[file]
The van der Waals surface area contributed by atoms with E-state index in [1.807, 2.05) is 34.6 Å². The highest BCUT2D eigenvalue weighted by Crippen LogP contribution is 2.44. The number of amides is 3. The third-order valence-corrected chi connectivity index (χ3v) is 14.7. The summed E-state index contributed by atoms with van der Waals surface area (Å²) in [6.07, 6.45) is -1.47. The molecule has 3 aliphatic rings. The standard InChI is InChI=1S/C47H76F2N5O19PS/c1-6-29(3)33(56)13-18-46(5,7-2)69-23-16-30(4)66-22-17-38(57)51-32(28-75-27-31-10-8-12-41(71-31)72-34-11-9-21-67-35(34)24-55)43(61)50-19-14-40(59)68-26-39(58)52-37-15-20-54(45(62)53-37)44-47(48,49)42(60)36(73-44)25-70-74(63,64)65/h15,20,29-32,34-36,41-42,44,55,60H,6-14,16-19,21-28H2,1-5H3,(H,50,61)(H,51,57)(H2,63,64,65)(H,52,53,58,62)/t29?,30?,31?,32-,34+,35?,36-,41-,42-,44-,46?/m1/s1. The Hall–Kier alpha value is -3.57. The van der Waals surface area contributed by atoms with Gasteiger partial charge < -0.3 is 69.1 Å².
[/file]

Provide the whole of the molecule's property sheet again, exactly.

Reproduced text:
The van der Waals surface area contributed by atoms with E-state index in [1.807, 2.05) is 34.6 Å². The highest BCUT2D eigenvalue weighted by Crippen LogP contribution is 2.44. The number of amides is 3. The third-order valence-corrected chi connectivity index (χ3v) is 14.7. The summed E-state index contributed by atoms with van der Waals surface area (Å²) in [6.07, 6.45) is -1.47. The molecule has 3 aliphatic rings. The standard InChI is InChI=1S/C47H76F2N5O19PS/c1-6-29(3)33(56)13-18-46(5,7-2)69-23-16-30(4)66-22-17-38(57)51-32(28-75-27-31-10-8-12-41(71-31)72-34-11-9-21-67-35(34)24-55)43(61)50-19-14-40(59)68-26-39(58)52-37-15-20-54(45(62)53-37)44-47(48,49)42(60)36(73-44)25-70-74(63,64)65/h15,20,29-32,34-36,41-42,44,55,60H,6-14,16-19,21-28H2,1-5H3,(H,50,61)(H,51,57)(H2,63,64,65)(H,52,53,58,62)/t29?,30?,31?,32-,34+,35?,36-,41-,42-,44-,46?/m1/s1. The Hall–Kier alpha value is -3.57. The van der Waals surface area contributed by atoms with Gasteiger partial charge < -0.3 is 69.1 Å².